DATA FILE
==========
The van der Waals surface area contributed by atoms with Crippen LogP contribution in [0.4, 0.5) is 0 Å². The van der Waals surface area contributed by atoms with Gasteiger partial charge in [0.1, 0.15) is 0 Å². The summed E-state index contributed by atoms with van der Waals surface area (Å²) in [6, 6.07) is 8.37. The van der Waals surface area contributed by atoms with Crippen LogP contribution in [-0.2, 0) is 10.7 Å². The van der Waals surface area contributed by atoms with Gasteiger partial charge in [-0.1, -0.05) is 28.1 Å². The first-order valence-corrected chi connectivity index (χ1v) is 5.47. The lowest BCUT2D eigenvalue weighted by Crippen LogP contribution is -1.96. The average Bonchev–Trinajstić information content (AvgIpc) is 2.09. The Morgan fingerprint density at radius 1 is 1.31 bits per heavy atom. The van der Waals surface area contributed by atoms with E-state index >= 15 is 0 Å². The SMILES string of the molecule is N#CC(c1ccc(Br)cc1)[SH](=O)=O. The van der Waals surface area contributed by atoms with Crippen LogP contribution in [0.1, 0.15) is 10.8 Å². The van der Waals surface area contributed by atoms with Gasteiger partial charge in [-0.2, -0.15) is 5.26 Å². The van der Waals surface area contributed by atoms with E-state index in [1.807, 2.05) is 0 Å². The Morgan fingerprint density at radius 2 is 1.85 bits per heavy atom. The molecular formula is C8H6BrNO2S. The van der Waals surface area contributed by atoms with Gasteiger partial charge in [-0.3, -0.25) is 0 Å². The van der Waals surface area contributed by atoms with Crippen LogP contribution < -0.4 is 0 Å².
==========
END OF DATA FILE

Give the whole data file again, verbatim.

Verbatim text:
The van der Waals surface area contributed by atoms with Crippen LogP contribution in [0.4, 0.5) is 0 Å². The van der Waals surface area contributed by atoms with Gasteiger partial charge in [0.1, 0.15) is 0 Å². The summed E-state index contributed by atoms with van der Waals surface area (Å²) in [6, 6.07) is 8.37. The van der Waals surface area contributed by atoms with Crippen LogP contribution in [-0.2, 0) is 10.7 Å². The van der Waals surface area contributed by atoms with Gasteiger partial charge in [-0.1, -0.05) is 28.1 Å². The first-order valence-corrected chi connectivity index (χ1v) is 5.47. The lowest BCUT2D eigenvalue weighted by Crippen LogP contribution is -1.96. The average Bonchev–Trinajstić information content (AvgIpc) is 2.09. The Morgan fingerprint density at radius 1 is 1.31 bits per heavy atom. The van der Waals surface area contributed by atoms with E-state index >= 15 is 0 Å². The SMILES string of the molecule is N#CC(c1ccc(Br)cc1)[SH](=O)=O. The van der Waals surface area contributed by atoms with Crippen LogP contribution in [0.1, 0.15) is 10.8 Å². The van der Waals surface area contributed by atoms with Gasteiger partial charge in [-0.2, -0.15) is 5.26 Å². The van der Waals surface area contributed by atoms with E-state index in [1.807, 2.05) is 0 Å². The Morgan fingerprint density at radius 2 is 1.85 bits per heavy atom. The molecular formula is C8H6BrNO2S. The van der Waals surface area contributed by atoms with Gasteiger partial charge in [-0.3, -0.25) is 0 Å². The van der Waals surface area contributed by atoms with Crippen LogP contribution < -0.4 is 0 Å².